Data Analysis: The Last Step in Market Research

Mar 26, 2018 · 4 min read

I have talked about all the steps in market research except the last one which is Data Analysis. So, today is finally the day when we will go through data analysis and will thus close this series about market research.

But before jumping forward, let’s first recap what market research is, why you need it when you need it and who should organize it. Here we go!

Why?

No matter how good your service is, your product has few chances to succeed without proper market research. It is too dangerous to assume that you already know enough about your target market. Let me tell you the truth “You know nothing, Jon Snow!” So, go perform market research to ensure you are on the right track.

When?

Well, ASAP! You need to carry out market research as soon as you think about that new product or service. Research should be your earliest step. Don’t take it for granted.

Who should conduct market research?

  • Product managers
  • Startupers/entrepreneurs
  • Anyone else who cares enough about the product/service

So, as I said earlier, data analysis is the last step in market research. Actually, it’s the third one with Planning being the first step and Data Collection the second. Planning involves a few phases which should prepare you for the actual research. I have written a separate article about Planning, so you can check it out for a more detailed look.

Then comes Data Collection which involves collecting quantitative and qualitative data. There are some differences between these two. Here is a quick overview:

Quantitative Data:

  • What is the total size of your market?
  • What percent share of the market can you potentially have?
  • Demographic picture of your potential B2C customers (Age, Gender, Location, Income, Social class, Occupation, Education
  • Demographic picture of your potential B2B customers (Industry, Location, Size of firm, Price preferences)
  • Where are your potential leads coming from?
  • What’s the age range?

Qualitative Data:

  • What is the current demand in your target market?
  • What are the existing or new customers’ values and beliefs
  • Trends in target market — growth trends, trends in consumer preferences, and trends in product development
  • Growth potential and opportunity for your product and/or business of your size.

You see? There is a whole lot of data to gather. And you can conduct surveys, interviews, focus groups, observations and anything else to gather this information.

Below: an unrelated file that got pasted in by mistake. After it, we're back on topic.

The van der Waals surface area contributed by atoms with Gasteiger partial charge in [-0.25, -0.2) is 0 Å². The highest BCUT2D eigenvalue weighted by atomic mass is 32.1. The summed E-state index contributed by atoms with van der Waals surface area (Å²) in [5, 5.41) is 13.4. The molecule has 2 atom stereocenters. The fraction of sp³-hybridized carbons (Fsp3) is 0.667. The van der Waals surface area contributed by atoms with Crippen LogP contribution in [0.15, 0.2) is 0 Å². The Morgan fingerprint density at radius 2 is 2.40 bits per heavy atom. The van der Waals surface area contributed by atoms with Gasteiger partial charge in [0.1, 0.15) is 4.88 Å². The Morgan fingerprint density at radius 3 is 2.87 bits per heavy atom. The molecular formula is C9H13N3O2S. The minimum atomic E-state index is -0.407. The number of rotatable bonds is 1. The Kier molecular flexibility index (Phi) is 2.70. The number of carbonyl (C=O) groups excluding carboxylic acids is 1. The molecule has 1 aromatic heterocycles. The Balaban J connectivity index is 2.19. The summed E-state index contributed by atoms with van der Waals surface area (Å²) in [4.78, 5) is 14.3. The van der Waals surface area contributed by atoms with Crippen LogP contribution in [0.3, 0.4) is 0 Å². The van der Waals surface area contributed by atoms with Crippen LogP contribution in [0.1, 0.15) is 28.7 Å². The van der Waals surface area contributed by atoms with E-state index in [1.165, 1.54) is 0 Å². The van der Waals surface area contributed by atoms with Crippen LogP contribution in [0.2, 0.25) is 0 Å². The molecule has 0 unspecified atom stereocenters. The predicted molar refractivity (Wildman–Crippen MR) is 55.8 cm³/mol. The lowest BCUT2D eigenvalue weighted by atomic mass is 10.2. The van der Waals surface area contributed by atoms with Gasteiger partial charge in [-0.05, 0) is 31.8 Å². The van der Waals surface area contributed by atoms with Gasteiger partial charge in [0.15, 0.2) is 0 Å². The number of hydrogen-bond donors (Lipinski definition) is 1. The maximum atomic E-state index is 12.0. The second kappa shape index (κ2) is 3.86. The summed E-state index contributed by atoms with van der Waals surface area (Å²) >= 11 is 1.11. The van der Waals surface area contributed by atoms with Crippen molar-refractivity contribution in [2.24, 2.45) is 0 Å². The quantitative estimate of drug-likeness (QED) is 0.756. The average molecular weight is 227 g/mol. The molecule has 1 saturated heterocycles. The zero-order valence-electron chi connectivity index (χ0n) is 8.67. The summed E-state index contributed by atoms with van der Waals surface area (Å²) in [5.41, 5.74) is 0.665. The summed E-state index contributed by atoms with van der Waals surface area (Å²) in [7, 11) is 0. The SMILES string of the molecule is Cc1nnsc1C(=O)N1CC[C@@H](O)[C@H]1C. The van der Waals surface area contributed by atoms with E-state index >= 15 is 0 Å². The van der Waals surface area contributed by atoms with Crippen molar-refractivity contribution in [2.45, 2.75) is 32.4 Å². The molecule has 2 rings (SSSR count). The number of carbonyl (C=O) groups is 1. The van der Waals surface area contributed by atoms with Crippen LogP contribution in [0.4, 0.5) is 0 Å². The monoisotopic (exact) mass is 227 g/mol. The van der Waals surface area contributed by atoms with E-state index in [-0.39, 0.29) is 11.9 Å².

As soon as you have all the data in your hands, start the process of Data Analysis. It’s a stage in market research when qualitative data, quantitative data or a mixture of both, is brought together in order to draw conclusions based on that data. These conclusions then provide enough insights for you to answer your market research questions and validate a new product/service or move on with your existing product/service.

Usually, statistical testing is used during Data Analysis. This is being done to estimate the significance of any conclusions to which the researchers have come.

If you are conducting market research through qualitative methods, you can still measure the results through Data Analysis. You just need to code the results like you would normally do in Quantitative Data Analysis. This form of Data Analysis is known as content analysis.

But before that, let’s see what one should do when dealing with quantitative data analysis. The fact is that the amount of data collected through market research can be huge. And the most important thing here is to use data organization and data reduction techniques to compile and assemble the data for insightful data interpretation. A few of the statistical methods are factor analysis, multiple regression, cluster analysis etc. You might want to research these methods separately to see which one to pick for your project.

Going back to qualitative data analysis, keep in mind that qualitative data can include a lot of text materials. For example, if it’s in the healthcare industry, texts like transcripts of conversations or minutes from meetings can be collected and analyzed. As I have said above, the texts and the qualitative data, in general, can be coded and then analyzed just like quantitative data is done.

Closing remarks

This whole conversation regarding Data Analysis might sound scary to you. But it’s not usually as scary as people think it is. Data collection is one thing, data analysis is a completely another thing. You need to carry out both. Don’t overlook these if you want your product or service to succeed in the market. If you feel like you are not the person to conduct data analysis, delegate that work to others. There are a lot of good researchers or even companies that will be willing to do the job for you. It might be a bit costly sometimes depending on the amount of data and your industry, but the game is worth the candle!

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